Over the years, JM Electrical has had the privilege of working with nonprofit organizations including, hospitals, museums, colleges, and universities.
Like many nonprofits, the cultural community has been hard hit by the pandemic due to a series of temporary closures and essential public health protocols that, for safety’s sake, limit the number of visitors allowed in their venues.
As more and more people are vaccinated, and businesses and nonprofits alike are permitted to resume normal operations, museums, science centers, aquariums, and other cultural centers will need our support more than ever.
Without question, Boston is home to world-class cultural institutions, including but certainly not limited to The Museum of Science, The New England Aquarium, The Institute of Contemporary Art, Boston Children’s Museum, and the Museum of Fine Arts.
But there is much to see in every corner of the Commonwealth. We are fortunate to have venues large and small across the state. While these destinations may look different—some are housed in buildings that showcase our rich history, others in modern spaces that reflect the changing landscape—all entertain, enlighten, inspire, and educate visitors of every age and background through engaging exhibits and thought-provoking programming.
A sampling of the must-see cultural organizations that enrich our lives follows. For a complete list, visit https://www.visit-massachusetts.com/state/museums-and-galleries/.
The Eric Carle Museum of Picture Book Art, Amherst: This warm and welcoming place inspires a love of art and reading through colorful exhibits and family-friendly programming.
MASS MoCA, North Adams: A haven for the fine and performing arts, the museum’s light-filled galleries and outdoor spaces feature painting, photography, sculpture, music, dance, film, and theatrical performances.
Naismith Memorial Basketball Hall of Fame, Springfield: Located in the city where basketball was born, the Museum celebrates the game as well as players and coaches, from up-and-coming talent to NBA superstars.
The Museum of Russian Icons, Clinton: The Museum is home to more than 1,000 Russian icons and artifacts, the largest collection in North America.
EcoTarium, Worcester: Visitors can experience interactive exhibits, live animal habitats, planetarium shows; explore hiking trails, and enjoy a train ride around the science and nature center’s 45-acre campus.
Old Sturbridge Village, Sturbridge: With more than 40 original buildings, a working farm, and authentically costumed historians, this 200-acre outdoor living history museum, the largest in the Northeast, depicts life in a rural 1830s New England town.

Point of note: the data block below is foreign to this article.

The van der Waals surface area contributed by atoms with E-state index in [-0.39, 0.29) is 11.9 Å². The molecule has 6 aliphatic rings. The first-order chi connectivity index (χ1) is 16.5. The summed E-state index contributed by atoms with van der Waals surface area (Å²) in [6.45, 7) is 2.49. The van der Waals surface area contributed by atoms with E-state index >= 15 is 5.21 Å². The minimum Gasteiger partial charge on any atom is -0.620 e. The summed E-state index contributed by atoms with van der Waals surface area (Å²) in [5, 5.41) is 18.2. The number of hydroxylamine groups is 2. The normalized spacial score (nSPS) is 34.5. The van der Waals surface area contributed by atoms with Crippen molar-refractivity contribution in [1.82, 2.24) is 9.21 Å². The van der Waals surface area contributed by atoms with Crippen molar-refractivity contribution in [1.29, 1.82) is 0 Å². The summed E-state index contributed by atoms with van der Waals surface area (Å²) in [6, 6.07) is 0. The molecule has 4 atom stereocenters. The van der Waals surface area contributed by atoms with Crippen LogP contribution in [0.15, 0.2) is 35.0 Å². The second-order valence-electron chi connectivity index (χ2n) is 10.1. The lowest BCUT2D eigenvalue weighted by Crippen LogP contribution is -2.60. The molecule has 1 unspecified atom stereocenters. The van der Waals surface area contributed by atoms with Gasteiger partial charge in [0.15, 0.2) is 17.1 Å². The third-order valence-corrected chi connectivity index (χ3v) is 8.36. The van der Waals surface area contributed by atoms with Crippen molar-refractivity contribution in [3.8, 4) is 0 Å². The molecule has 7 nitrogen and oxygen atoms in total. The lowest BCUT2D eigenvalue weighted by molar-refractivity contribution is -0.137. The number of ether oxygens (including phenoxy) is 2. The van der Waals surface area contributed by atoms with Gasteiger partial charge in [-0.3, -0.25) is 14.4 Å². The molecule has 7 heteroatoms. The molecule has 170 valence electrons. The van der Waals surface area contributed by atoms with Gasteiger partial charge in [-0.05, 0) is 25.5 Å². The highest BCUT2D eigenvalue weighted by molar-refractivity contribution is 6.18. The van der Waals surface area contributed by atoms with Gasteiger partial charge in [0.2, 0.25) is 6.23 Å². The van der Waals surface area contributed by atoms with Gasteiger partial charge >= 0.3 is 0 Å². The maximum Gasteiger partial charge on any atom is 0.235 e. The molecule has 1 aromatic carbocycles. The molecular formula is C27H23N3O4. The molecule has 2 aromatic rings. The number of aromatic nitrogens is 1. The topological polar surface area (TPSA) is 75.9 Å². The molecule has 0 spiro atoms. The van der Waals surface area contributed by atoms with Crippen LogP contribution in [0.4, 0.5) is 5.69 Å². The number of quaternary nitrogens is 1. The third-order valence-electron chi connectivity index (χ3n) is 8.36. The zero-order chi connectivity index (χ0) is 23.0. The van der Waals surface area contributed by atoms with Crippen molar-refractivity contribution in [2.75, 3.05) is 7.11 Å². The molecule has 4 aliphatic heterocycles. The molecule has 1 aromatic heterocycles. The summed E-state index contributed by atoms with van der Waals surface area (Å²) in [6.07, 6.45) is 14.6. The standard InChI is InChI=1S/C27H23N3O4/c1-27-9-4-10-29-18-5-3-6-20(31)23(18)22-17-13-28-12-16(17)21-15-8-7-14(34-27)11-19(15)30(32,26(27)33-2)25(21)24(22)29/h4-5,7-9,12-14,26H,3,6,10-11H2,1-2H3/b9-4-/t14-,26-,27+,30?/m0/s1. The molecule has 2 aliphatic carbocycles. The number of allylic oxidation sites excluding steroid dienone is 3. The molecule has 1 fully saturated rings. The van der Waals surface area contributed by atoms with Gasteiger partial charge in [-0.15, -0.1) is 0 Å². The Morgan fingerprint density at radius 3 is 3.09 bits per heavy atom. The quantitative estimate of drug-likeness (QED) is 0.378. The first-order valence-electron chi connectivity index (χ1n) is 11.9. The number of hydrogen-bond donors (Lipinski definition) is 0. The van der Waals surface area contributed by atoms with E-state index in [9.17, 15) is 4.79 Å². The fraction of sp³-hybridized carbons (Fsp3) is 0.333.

South of Boston
New Bedford Whaling Museum, New Bedford: Explore the legacy of whaling, the vital conservation efforts underway to preserve these majestic marine mammals, Massachusetts’ maritime history, and works by internationally known artists.
Plimoth Patuxet (formerly Plimoth Plantation), Plymouth: Since its founding in 1947, this living museum has invited visitors to experience the living history of two distinct cultures, the Wampanoag People and the Colonial English community, through indoor and outdoor environments, including a recreated 17-century village, the Wampanoag Homesite, and the Nye Barn which offers a behind-the-scenes look at Plimoth Plantation’s Rare and Heritage Breeds Program.
New Bedford Art Museum, New Bedford: Located in the City’s Seaport Cultural District, the Museum engages visitors of all ages through programs, lectures, performances, and exhibitions of contemporary and historic art created by local, national, and international artists.
Cape and the Islands
Museum of African American History, Nantucket: Through cultural programs, interpretive exhibits, walking tours, and two historical sites, the African Meeting House (built in 1827) and the Florence Higginbotham House (built in 1774) the Museum focuses on the history of the Island’s thriving African American community.
Flying Horses Carousel, Martha’s Vineyard: The nation’s oldest platform carousel has been a treasured destination for visitors to Oak Bluffs since 1884. A National Historic Landmark, the Carousel features colorful, carved horses, a canopy, and historic panel paintings.
Heritage Museum & Gardens, Sandwich: The largest public garden in Southern New England features 100 acres of gardens, sweeping lawns, and an outdoor discovery area located on the banks of Shawme Pond. The Museum includes three gallery buildings housing permanent exhibits of world-class automobiles, a working vintage carousel, American folk art, and special exhibitions.
North of Boston
Peabody Essex Museum, Salem: The Museum boasts more than one million works of art and culture from the 1700s to today: paintings, sculptures, photographs, drawings, textiles, architecture, and decorative objects from here in the US and around the world.
Castle Hill on the Crane Estate, Ipswich: Tour the Great House, a 59-room Stuart-style seaside mansion designed by architect David Adler and the 2,100-acre seaside estate with its manicured grounds, restored Grand Allee, expansive gardens, and Casino complex.
Ready, Set, Go!
Many sites are just beginning to reopen, so to start planning your trip with a visit to each institutions’ website. There you can find the most up-to-date information on current exhibits, special events, and available amenities.